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Top 3 Questions of Aspiring Writers

Thriller Author Interview

with Yours Truly

I’m always happy to answer questions from aspiring authors. This week, I got some tricky ones:

Q: How do you know when to end one chapter and start the next chapter?

A: You end a chapter as soon as the lead character either achieves their goal or fails.

The best place to end a chapter is immediately after you raise a new question in the reader’s mind. The desire to answer that question will make them turn the page. Continue reading

Categories: For Writers, how to write a book, how to write a novel, Uncategorized, writing, writing a book, writing a novel | Tags: , , , , , | Leave a comment

How to Outline a Novel (Even If You Hate Outlines)

how to outline a novel

Outlining a novel is kind of like building a wall — one brick at a time. Flying monkeys optional.

Getting overwhelmed at the prospect of starting (or finishing) your novel? Feeling the pressure of hundreds of blank pages staring at you, waiting to be filled?

No sweat. Planning out a story is like building a wall:

You just do it one block at a time.

Just like a towering brick wall is made up of individual bricks, your manuscript is made up of individual parts.

You just have to break it down into small, easy-to-handle chunks, and then build it up from there. Here’s how.

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Categories: For Writers, how to write a book, how to write a novel, writing, writing a book, writing a novel | Tags: , , , , , , , , , , , , | Leave a comment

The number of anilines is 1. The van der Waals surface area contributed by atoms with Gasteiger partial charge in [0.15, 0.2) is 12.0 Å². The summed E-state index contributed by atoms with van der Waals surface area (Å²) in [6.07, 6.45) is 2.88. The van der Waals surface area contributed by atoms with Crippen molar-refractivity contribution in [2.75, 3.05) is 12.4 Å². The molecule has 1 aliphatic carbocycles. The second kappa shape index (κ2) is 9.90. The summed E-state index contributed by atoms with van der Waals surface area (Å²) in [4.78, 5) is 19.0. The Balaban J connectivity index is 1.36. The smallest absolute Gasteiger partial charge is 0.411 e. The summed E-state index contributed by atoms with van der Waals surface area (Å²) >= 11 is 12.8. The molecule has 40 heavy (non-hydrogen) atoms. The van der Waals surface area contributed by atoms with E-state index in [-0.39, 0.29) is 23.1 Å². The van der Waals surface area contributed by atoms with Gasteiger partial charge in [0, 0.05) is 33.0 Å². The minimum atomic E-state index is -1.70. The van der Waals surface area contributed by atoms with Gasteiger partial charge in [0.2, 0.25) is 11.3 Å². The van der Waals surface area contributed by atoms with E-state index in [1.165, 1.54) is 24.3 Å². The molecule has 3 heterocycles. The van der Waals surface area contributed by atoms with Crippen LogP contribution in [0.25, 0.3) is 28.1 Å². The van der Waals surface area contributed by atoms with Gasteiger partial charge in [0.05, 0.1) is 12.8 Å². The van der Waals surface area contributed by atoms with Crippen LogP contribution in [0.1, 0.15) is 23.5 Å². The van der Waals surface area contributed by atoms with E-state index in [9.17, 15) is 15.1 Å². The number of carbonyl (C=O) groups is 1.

Need more time to write?

Feeling frazzled? Try just a few minutes of writing.

Feeling frazzled? Try just a few minutes of writing.

What’s the difference between an aspiring writer and a bestselling author?

Writing time.

Erle Stanley Gardner, creator of Perry Mason and hailed by some as the best-selling author of the 20th century, set before himself the goal of writing 66,000 words per week.

Yes, per week.  Continue reading

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Two kinds of writer’s block

See No Evil

Is it really writer’s block?

I get a lot of emails from writers who think they’re suffering from writer’s block.

But are they really blocked, or is there something else holding them back? The truth might surprise you.  Continue reading

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3 old-school secrets to writing more

Spending your writing time on Facebook? Here's a solution.

Spending your writing time on Facebook? Here’s a solution.

Think you don’t have time to write? Wrong. There are 24 hours in a day, so if you write for one measly hour, that’s a mere 4% of your day. (Or 6% of your waking hours, if you get a full eight hours of sleep. Lucky you.)

Want to squeeze in more writing time? Take a step back to a simpler time with these writing techniques from yesteryear.  Continue reading